In the previous post exploring the literary use of Deutero-Isaiah in the Book of Mormon, we witnessed that Lehi, the initial prophetic figure in the work, made use of imagery that appears in Isaiah 52:1-2 to inspire his sons to rise up and be leaders. This Isaianic text became a pivotal religious creed for the Nephite nation. Nephi instructed his brother Jacob to deliver the inaugural Nephite sermon on this same Deutero-Isaiah passage. As a result of these two sermons, Isaiah 52:1-2 seems to have served as a type of foundational Nephite declaration of faith.
Continuing an exploration of the use of Deutero-Isaiah in the Book of Mormon, we find that Jesus drew upon this same passage in his sermon in 3 Nephi 30:36-37:
put on thy strength, O Zion;
Put on thy beautiful garments,
O Jerusalem, the holy city:
there shall no more come into thee
the uncircumcised and the unclean.
Shake thyself from the dust; arise, and sit down,
loose thyself from the bands of thy neck,
O captive daughter of Zion.
In this instance, Jesus seems to use this famous Nephite creed as a rallying cry encouraging the people to rebuild their cities from the dust following the great destructions that occurred at the time of the crucifixion. Isaiah 52:1-2 serves as a call for these descendants of Lehi to awake spiritually, rise from the dust, and establish a Zion society. The Nephites responded to this charge to the point that we read “they did build cities again where there had been cities burned (4 Nephi 7),” and that these cities were a Zion society with “all things common among them” so that “there were not rich and poor, bond and free, but they were all made free, and partakers of the heavenly gift” (4 Nephi 3).
Jesus’ words reflect the use of Deutero-Isaiah at the beginning of the Book of Mormon in Lehi and Jacob’s sermons (see the previous post). Yet this use of Isaiah 52:1-2 is not the final attestation of the passage. It also appears at the conclusion of the work.Closure is an important matter for any literary work. It often provides the frame that an audience uses to conceptualize the entire composition. On the topic of closure, I appreciate the way Grant Hardy has framed Moroni as a “reticent author,” trying to create an appropriate ending for the record of his people. As a literary character/narrator, Moroni truly faced a formidable challenge. He was responsible for producing the final frame to this tragic narrative of destruction that would transform this tragedy into a literary work that would inspire audiences to live better, happier lives.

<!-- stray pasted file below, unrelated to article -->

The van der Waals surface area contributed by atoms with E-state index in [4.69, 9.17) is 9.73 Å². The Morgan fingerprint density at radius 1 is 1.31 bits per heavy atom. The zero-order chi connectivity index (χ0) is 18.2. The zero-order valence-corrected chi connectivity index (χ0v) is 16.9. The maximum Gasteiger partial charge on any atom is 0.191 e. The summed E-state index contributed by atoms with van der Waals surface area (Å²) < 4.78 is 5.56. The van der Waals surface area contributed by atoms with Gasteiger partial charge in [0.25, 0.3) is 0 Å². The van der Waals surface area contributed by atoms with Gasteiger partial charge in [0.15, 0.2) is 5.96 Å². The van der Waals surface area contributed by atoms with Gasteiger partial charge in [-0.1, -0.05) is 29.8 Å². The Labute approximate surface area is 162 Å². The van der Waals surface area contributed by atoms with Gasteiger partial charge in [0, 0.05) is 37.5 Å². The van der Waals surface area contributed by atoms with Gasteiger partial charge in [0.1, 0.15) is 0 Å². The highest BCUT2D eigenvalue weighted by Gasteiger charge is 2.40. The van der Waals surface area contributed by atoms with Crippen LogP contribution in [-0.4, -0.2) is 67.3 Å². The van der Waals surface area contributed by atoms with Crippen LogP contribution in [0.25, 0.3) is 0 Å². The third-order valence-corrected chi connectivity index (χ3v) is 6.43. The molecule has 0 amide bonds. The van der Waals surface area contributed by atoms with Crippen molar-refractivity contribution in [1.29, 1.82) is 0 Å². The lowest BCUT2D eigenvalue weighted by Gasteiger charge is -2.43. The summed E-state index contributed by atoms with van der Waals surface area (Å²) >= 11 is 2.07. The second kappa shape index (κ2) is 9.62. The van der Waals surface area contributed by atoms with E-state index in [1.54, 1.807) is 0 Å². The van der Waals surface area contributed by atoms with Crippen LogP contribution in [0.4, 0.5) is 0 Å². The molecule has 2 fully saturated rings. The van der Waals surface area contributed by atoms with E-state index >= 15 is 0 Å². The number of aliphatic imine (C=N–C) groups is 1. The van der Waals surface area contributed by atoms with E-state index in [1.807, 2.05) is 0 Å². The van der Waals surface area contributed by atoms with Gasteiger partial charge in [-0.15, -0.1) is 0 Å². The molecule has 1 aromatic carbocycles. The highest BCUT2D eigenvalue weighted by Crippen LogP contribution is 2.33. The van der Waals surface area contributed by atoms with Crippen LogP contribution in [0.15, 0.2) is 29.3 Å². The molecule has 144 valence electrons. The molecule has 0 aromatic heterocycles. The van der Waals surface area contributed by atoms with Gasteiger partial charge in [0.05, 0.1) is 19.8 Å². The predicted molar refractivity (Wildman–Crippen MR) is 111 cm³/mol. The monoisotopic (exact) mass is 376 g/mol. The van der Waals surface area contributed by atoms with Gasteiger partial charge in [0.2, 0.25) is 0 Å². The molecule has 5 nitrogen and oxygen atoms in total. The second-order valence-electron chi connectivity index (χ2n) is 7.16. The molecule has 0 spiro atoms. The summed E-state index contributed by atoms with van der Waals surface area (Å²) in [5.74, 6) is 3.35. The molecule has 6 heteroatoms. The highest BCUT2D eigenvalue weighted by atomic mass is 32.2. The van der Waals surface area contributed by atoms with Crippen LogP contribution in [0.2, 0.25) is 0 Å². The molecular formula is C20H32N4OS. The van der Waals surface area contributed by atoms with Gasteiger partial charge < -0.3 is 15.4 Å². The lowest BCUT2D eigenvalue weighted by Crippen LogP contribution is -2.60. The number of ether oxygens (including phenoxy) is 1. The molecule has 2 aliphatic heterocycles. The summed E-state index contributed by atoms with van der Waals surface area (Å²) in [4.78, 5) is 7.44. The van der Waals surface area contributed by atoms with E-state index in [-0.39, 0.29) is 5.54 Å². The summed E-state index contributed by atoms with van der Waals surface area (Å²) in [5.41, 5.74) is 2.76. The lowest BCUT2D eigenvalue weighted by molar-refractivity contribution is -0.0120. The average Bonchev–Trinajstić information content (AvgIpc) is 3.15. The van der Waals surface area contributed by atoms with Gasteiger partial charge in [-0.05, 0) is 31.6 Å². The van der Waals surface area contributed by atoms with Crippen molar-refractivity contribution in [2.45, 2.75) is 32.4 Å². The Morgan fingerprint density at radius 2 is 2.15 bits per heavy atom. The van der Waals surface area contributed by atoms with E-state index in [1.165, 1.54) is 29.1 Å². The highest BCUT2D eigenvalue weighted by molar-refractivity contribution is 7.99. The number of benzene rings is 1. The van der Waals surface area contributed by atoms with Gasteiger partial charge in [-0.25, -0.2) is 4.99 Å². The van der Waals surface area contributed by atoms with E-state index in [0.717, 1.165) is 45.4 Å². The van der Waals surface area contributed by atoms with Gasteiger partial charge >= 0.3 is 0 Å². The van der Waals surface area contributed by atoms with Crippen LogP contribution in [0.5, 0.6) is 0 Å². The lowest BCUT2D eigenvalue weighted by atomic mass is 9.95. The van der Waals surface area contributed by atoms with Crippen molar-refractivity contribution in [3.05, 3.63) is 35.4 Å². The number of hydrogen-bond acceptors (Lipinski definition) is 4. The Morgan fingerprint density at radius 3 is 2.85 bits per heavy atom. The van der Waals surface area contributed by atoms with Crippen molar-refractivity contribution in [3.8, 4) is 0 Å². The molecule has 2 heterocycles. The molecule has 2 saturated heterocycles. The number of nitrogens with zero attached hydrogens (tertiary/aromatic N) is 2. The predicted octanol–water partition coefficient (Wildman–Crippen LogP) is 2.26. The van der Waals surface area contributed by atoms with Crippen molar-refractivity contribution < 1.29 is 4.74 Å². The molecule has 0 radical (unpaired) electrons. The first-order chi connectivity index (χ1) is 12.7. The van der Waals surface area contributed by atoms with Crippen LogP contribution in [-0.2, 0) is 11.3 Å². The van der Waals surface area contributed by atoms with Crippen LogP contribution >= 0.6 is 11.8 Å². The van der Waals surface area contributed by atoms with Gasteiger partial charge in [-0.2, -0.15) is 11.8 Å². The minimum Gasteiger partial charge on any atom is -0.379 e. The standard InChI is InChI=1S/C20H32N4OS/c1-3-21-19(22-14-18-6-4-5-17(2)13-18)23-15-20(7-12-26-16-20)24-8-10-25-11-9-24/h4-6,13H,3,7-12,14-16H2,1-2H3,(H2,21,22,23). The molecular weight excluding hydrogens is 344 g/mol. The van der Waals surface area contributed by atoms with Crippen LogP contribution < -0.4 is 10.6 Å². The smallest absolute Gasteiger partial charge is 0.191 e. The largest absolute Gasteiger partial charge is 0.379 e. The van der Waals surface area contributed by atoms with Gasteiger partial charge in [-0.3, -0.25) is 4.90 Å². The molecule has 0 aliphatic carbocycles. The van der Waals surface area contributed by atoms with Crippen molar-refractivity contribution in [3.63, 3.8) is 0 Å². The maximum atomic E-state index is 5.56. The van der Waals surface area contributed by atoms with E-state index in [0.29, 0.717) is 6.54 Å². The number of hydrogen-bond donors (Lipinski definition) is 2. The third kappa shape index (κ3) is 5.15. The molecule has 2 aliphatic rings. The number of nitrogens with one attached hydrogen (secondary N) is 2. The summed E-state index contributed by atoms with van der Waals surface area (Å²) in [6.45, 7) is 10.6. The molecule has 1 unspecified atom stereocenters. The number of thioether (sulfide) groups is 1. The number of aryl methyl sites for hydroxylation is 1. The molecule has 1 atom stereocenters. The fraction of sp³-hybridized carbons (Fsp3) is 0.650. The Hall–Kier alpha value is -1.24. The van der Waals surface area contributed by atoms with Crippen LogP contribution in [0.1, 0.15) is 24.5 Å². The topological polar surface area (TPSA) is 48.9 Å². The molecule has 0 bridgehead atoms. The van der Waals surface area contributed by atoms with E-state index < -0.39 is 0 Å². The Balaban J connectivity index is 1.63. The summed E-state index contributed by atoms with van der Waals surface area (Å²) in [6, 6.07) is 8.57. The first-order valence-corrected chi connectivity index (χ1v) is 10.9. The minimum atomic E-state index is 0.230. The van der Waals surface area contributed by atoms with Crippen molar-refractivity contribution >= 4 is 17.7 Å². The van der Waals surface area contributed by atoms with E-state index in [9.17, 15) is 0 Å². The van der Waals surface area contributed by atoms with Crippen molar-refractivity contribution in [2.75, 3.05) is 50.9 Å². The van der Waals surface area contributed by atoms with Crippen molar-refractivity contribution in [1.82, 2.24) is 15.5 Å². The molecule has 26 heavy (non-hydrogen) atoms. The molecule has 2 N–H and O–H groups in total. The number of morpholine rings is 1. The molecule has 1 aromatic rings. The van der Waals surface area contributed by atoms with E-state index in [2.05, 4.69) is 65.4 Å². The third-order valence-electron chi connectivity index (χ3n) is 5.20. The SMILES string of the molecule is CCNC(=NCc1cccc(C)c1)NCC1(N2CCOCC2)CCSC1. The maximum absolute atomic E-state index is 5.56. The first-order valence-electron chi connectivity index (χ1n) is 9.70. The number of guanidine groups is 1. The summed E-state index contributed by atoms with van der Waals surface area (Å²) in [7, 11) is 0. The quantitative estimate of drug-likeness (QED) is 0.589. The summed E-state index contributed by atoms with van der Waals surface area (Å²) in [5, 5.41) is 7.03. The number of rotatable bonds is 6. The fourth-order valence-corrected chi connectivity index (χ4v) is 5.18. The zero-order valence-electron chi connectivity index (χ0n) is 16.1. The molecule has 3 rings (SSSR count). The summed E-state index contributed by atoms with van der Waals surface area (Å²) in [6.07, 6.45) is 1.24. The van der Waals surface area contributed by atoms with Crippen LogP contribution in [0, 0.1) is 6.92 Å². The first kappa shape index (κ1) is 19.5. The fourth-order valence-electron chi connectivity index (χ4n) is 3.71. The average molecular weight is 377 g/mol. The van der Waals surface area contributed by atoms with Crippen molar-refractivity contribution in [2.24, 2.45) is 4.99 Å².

As Hardy notes, Moroni tired several times to conclude the work before finally settling on the conclusion that now appears at the end of the Book of Mormon. And significantly, when concluding this narrative, Moroni returned to the same text Lehi used to inspire his sons in his farewell sermon; and the same text that marked the beginning of the Nephite nation; and the same text that Jesus himself quoted in his sermon designed to inspire the remnants of that nation to rebuild and establish the type of royal Zion community depicted in Deutero-Isaiah’s vision of restoration.
Moroni drew upon Isaiah 52:1-2:
Awake, and arise from the dust,
yea, and put on thy beautiful garments,
O daughter of Zion;
and strengthen thy stakes and enlarge thy borders forever,
that thou mayest no more be confounded,
that the covenants of the Eternal Father which he hath made unto thee,
O house of Israel,
may be fulfilled (Moroni 10:31)
Isaiah 52 is a passage of hope and restoration. And via this echo from Deutero-Isaiah, Moroni finally found his conclusion. In Moroni’s refrain, the Deutero-Isaiah imagery seems to reflect the Book of Mormon itself, a royal work that will rise from the dust in order to strengthen the stakes of Zion in direct fulfillment of the covenants God has made with his chosen people Israel.
 Grant Hardy, Understanding the Book of Mormon: A Reader’s Guide (Oxford: Oxford University Press, 2010), 218-247.